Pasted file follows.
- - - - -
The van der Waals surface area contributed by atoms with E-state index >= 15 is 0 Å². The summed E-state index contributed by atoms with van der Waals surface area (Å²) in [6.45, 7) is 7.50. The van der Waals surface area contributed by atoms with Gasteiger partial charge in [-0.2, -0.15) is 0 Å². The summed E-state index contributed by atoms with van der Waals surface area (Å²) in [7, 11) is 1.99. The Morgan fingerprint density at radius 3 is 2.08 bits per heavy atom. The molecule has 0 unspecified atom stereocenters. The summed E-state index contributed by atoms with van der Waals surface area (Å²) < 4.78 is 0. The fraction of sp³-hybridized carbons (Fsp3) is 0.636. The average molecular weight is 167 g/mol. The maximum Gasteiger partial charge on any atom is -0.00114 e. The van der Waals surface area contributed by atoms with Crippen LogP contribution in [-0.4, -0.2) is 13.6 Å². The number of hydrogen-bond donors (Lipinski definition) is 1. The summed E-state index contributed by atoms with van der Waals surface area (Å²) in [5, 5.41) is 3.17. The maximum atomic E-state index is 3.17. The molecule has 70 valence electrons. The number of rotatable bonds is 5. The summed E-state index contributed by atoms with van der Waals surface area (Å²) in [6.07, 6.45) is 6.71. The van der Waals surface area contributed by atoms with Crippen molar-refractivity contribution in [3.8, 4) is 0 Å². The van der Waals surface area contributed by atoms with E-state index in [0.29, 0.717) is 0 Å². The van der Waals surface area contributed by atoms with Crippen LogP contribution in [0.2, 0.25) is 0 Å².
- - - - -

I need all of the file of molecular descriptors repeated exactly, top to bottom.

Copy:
The van der Waals surface area contributed by atoms with E-state index >= 15 is 0 Å². The summed E-state index contributed by atoms with van der Waals surface area (Å²) in [6.45, 7) is 7.50. The van der Waals surface area contributed by atoms with Gasteiger partial charge in [-0.2, -0.15) is 0 Å². The summed E-state index contributed by atoms with van der Waals surface area (Å²) in [7, 11) is 1.99. The Morgan fingerprint density at radius 3 is 2.08 bits per heavy atom. The molecule has 0 unspecified atom stereocenters. The summed E-state index contributed by atoms with van der Waals surface area (Å²) < 4.78 is 0. The fraction of sp³-hybridized carbons (Fsp3) is 0.636. The average molecular weight is 167 g/mol. The maximum Gasteiger partial charge on any atom is -0.00114 e. The van der Waals surface area contributed by atoms with Crippen LogP contribution in [-0.4, -0.2) is 13.6 Å². The number of hydrogen-bond donors (Lipinski definition) is 1. The summed E-state index contributed by atoms with van der Waals surface area (Å²) in [5, 5.41) is 3.17. The maximum atomic E-state index is 3.17. The molecule has 70 valence electrons. The number of rotatable bonds is 5. The summed E-state index contributed by atoms with van der Waals surface area (Å²) in [6.07, 6.45) is 6.71. The van der Waals surface area contributed by atoms with Crippen molar-refractivity contribution in [3.8, 4) is 0 Å². The van der Waals surface area contributed by atoms with E-state index in [0.29, 0.717) is 0 Å². The van der Waals surface area contributed by atoms with Crippen LogP contribution in [0.2, 0.25) is 0 Å².